UI YMCA loses grant over affiliation dispute

By Claire Hettinger

The University YMCA recently lost an annual Catholic Campaign for Human Development grant, which supported their immigrant projects, because of a connection the campaign found to be contrary to the moral teachings of the Catholic church. 

This decision came after the campaign added a new condition into the grant, stipulating that the YMCA must cut ties with the Illinois Coalition for Immigrant and Refugee Rights, an organization that the YMCA receives much support from. The YMCA decided not to comply.

“We were notified when we reapplied for a second year of funding that it was going to be raised to $60,000, I think reflecting the good work that was happening here,” said Mike Doyle, executive director of the University YMCA. “But with that came the condition that we would have to withdraw from this state-wide organization that we work closely with because they had come out in support of same-sex marriage.” He added that the YMCA does not have a stance on same-sex marriage.

The first grant the YMCA received totaled $4,000 from the local Catholic church, and the second one was for $37,000 from the Catholic Campaign for Human Development, Doyle said.

“The bishops of the United States don’t want to fund groups that have taken positions contrary to the moral teachings of the Catholic church,” said Don Clemmer, assistant director of media relations to the U.S. Conference of Catholic Bishops.

Get The Daily Illini in your inbox!

  • Catch the latest on University of Illinois news, sports, and more. Delivered every weekday.
  • Stay up to date on all things Illini sports. Delivered every Monday.
This site is protected by reCAPTCHA and the Google Privacy Policy and Terms of Service apply.
Thank you for subscribing!

He said because there are many people who live in poverty, the grants from the campaign are really competitive, which plays a big role in deciding which organizations receive grants from year to year. 

“The philosophy behind the Catholic Campaign for Human Development is this notion of the church supporting people who are going out into the world to help empower low income and marginalized people,” Clemmer said. “CCHD is a good example of that kind of work, of doing real work to empower marginalized people.”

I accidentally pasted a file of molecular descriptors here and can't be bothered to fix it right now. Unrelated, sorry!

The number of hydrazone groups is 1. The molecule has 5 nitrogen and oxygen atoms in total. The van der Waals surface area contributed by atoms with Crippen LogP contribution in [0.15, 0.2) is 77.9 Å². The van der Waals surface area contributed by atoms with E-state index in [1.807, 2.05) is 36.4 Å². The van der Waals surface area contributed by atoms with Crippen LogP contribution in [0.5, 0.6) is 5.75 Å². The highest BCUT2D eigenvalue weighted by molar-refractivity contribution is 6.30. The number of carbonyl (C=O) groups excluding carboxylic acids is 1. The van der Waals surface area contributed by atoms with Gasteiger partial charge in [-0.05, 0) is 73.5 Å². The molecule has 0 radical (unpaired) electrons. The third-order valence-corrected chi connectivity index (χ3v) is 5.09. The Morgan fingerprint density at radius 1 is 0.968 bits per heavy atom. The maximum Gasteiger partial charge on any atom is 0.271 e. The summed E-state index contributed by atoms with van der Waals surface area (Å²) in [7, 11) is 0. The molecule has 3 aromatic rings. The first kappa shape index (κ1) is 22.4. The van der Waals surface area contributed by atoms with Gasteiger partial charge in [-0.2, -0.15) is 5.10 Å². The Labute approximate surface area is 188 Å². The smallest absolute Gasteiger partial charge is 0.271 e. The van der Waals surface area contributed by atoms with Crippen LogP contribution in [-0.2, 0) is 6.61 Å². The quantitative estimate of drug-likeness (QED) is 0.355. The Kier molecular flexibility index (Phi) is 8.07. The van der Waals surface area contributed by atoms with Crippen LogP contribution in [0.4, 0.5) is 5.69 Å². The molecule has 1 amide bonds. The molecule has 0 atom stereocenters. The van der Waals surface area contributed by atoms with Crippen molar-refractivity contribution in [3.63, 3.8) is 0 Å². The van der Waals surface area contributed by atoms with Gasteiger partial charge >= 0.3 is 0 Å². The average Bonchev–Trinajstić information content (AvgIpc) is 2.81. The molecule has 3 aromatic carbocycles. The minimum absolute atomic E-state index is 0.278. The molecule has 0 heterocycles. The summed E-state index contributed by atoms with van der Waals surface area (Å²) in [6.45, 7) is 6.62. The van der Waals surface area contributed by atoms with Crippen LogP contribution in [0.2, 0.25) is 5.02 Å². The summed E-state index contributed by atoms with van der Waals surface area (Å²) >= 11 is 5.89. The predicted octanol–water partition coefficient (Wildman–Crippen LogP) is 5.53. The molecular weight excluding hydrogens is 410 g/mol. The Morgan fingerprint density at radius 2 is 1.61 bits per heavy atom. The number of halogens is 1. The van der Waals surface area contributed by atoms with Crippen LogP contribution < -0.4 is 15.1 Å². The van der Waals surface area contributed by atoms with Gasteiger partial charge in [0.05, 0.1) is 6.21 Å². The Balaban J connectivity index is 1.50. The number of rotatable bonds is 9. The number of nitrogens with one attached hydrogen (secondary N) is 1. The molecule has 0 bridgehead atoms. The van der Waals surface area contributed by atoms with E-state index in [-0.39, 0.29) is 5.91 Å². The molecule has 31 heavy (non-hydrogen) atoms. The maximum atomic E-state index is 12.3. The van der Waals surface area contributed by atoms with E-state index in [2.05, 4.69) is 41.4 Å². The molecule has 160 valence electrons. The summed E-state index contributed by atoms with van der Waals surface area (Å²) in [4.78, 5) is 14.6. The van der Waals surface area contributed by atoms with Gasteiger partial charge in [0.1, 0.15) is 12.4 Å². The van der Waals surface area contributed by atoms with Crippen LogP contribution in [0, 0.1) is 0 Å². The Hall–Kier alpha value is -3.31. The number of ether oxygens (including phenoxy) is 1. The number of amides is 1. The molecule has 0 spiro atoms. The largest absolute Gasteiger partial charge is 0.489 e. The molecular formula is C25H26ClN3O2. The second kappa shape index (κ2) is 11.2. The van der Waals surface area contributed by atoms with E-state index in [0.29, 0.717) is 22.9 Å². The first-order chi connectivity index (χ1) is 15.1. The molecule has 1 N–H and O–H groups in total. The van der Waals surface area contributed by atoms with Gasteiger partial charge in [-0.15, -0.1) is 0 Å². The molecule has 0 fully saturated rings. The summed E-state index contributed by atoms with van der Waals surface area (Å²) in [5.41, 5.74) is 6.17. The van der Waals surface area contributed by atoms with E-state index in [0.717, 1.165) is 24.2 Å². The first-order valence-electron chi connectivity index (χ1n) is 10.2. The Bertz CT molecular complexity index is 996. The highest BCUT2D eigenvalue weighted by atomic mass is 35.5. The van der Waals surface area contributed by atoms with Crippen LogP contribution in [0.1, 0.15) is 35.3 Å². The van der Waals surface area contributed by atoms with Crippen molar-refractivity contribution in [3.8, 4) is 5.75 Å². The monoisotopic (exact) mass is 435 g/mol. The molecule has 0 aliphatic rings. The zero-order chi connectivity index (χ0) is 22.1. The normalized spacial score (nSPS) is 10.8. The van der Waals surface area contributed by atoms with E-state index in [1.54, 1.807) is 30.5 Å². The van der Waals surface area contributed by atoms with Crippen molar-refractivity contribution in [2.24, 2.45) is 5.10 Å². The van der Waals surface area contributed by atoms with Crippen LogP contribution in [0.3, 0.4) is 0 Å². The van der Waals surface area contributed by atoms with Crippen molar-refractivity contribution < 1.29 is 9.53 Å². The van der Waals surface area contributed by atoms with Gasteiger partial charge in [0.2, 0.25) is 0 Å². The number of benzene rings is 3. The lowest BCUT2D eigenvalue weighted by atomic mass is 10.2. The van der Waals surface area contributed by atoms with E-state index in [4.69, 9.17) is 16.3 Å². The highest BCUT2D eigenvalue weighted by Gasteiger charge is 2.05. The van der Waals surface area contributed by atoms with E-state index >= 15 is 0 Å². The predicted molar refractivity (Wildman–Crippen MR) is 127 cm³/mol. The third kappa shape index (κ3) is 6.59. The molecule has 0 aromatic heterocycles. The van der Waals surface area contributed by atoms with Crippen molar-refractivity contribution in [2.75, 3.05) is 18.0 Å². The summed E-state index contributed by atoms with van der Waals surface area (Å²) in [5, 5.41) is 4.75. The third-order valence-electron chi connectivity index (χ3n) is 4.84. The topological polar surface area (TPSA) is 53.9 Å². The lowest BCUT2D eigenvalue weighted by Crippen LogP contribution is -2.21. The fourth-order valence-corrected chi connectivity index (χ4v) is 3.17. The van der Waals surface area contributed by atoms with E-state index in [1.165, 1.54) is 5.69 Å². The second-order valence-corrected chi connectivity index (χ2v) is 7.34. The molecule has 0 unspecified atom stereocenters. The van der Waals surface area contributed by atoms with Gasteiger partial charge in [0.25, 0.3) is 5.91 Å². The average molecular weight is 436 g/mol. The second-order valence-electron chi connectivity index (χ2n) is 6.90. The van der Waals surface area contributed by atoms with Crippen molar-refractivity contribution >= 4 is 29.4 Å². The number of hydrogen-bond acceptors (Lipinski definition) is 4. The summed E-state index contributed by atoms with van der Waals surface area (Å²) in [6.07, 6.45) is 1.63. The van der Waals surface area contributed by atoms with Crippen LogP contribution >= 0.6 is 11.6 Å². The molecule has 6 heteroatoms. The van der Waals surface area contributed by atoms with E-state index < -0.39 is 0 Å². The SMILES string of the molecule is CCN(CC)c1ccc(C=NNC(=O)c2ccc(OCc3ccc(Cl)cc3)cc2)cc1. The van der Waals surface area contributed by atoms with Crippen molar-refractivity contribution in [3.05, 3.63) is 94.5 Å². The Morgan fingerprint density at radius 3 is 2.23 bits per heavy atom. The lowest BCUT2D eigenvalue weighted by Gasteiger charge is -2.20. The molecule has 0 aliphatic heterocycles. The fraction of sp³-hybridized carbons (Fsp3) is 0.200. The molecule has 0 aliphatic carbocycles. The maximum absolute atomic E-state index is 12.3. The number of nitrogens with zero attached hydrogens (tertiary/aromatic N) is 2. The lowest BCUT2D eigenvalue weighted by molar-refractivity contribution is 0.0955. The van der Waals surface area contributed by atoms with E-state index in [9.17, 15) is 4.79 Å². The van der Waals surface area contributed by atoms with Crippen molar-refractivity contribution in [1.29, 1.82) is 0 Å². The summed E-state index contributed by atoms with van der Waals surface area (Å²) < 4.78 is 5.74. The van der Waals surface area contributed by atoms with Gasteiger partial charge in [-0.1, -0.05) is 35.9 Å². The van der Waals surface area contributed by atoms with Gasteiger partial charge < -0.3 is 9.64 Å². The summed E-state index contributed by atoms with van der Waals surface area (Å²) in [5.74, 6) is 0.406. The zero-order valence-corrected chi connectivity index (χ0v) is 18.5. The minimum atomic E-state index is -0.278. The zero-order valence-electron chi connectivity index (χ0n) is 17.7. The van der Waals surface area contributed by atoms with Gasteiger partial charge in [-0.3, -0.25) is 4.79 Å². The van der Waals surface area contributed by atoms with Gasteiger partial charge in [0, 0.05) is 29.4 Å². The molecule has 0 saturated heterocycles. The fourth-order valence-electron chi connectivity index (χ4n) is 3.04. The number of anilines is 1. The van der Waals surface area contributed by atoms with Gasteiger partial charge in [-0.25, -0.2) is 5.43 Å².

The grant funds come from a yearly donation of Catholics across the nation averaging about $10 million, and then the money is distributed according to need, Clemmer said. He said the local bishops must first approve every grant before it is sent to the national office for the grant funding to be distributed.

“You don’t have to be Catholic for the bishops to support your work, but the bishops can’t, in good conscience, take up donations from Catholics across the country and turn around and fund groups that advocate for abortion or gay marriage,” Clemmer said.

Doyle said there were two main reasons the YMCA rejected the new conditions: First, they did not feel comfortable giving a funder the power to tell them who and who not to be affiliated with, and second, it would undermine the work that the Y is doing with immigrants.

“It had nothing to do with something the church was concerned about,” Doyle said. “It had to do with our work around immigration. (The coalition) provided incredible resources and have been supportive of us.”

The Illinois Coalition for Immigrants and Refugee Rights is one of the strongest statewide groups in the country and has been invaluable to the work they are doing, he said.

The coalition offers information and instruction on how to apply for services such as the Affordable Care Act and temporary driver’s licenses, its website explains.

An alumnus of the University works with the coalition, and he organizes workshops and series for immigrants at the YMCA as well as informational community meetings to raise awareness about immigration issues, said Samantha Busso, president of La Colectiva, a student group funded by the YMCA, and junior in LAS.

A few of the groups funded by the grant money are La Colectiva, a latino/latina mentoring program, La Linea, a Spanish language community support line, and C-U Immigration Forum, which was created to bring together all people in the Champaign-Urbana community who are doing work to help immigrants.

La Colectiva is a social justice organization, Busso said, and its members work closely volunteering with the driver’s license campaign helping immigrants register for temporary driver’s license as well as working with Urbana High School students through mentoring programs.

Lisa Sink, La Linea caseworker, said immigrants use the support line for referral information, interpretation services and case management. She said she meets with people to understand their needs and to help advocate for them to officials, such as child support offices, to accomplish these needs.

Megan Flowers, communications director of the University YMCA, said the YMCA plans to make up for the lost grant funding through reaching out into the community for support.

Flowers said the coalition is planning to provide some funding to groups like the YMCA for a year while the organizations devise plans to make up for the lost grant funding, but it is not guaranteed that they will receive these funds.

Busso said the YMCA financially supports La Colectiva, so in the future, the group is planning to look for alternative ways to raise funds for themselves and for the YMCA.

“The Yis a type of organization that supports multiple groups; it’s not just certain issues that they address, so I don’t see the Y being an organization where people are like ‘no, we don’t support their decisions so we’re not going to help them financially,’” she said.

Claire can be reached at [email protected].